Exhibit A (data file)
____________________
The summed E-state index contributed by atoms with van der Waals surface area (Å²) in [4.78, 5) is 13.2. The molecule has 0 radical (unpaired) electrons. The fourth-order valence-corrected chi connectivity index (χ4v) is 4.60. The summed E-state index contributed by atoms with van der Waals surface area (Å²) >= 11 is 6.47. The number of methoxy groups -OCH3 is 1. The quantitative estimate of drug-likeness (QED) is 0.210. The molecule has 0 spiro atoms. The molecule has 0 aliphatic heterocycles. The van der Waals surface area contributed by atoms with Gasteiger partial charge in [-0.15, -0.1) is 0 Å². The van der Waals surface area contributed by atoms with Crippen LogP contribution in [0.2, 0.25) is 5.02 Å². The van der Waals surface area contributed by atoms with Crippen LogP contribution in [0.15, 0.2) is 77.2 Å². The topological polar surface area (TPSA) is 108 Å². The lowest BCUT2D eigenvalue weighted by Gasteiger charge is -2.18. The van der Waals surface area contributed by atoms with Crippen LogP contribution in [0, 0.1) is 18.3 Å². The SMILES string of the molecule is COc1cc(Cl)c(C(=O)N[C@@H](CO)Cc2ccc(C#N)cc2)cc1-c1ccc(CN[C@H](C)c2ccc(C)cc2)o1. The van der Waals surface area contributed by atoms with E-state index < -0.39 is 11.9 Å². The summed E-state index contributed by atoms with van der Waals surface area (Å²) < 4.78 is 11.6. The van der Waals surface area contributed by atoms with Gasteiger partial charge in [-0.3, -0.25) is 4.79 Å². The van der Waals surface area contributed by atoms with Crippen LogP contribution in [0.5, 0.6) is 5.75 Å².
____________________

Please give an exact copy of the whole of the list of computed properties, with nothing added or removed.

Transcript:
The summed E-state index contributed by atoms with van der Waals surface area (Å²) in [4.78, 5) is 13.2. The molecule has 0 radical (unpaired) electrons. The fourth-order valence-corrected chi connectivity index (χ4v) is 4.60. The summed E-state index contributed by atoms with van der Waals surface area (Å²) >= 11 is 6.47. The number of methoxy groups -OCH3 is 1. The quantitative estimate of drug-likeness (QED) is 0.210. The molecule has 0 spiro atoms. The molecule has 0 aliphatic heterocycles. The van der Waals surface area contributed by atoms with Gasteiger partial charge in [-0.15, -0.1) is 0 Å². The van der Waals surface area contributed by atoms with Crippen LogP contribution in [0.2, 0.25) is 5.02 Å². The van der Waals surface area contributed by atoms with Crippen LogP contribution in [0.15, 0.2) is 77.2 Å². The topological polar surface area (TPSA) is 108 Å². The lowest BCUT2D eigenvalue weighted by Gasteiger charge is -2.18. The van der Waals surface area contributed by atoms with Crippen LogP contribution in [0, 0.1) is 18.3 Å². The SMILES string of the molecule is COc1cc(Cl)c(C(=O)N[C@@H](CO)Cc2ccc(C#N)cc2)cc1-c1ccc(CN[C@H](C)c2ccc(C)cc2)o1. The van der Waals surface area contributed by atoms with E-state index < -0.39 is 11.9 Å². The summed E-state index contributed by atoms with van der Waals surface area (Å²) < 4.78 is 11.6. The van der Waals surface area contributed by atoms with Gasteiger partial charge in [-0.3, -0.25) is 4.79 Å². The van der Waals surface area contributed by atoms with Crippen LogP contribution in [0.5, 0.6) is 5.75 Å².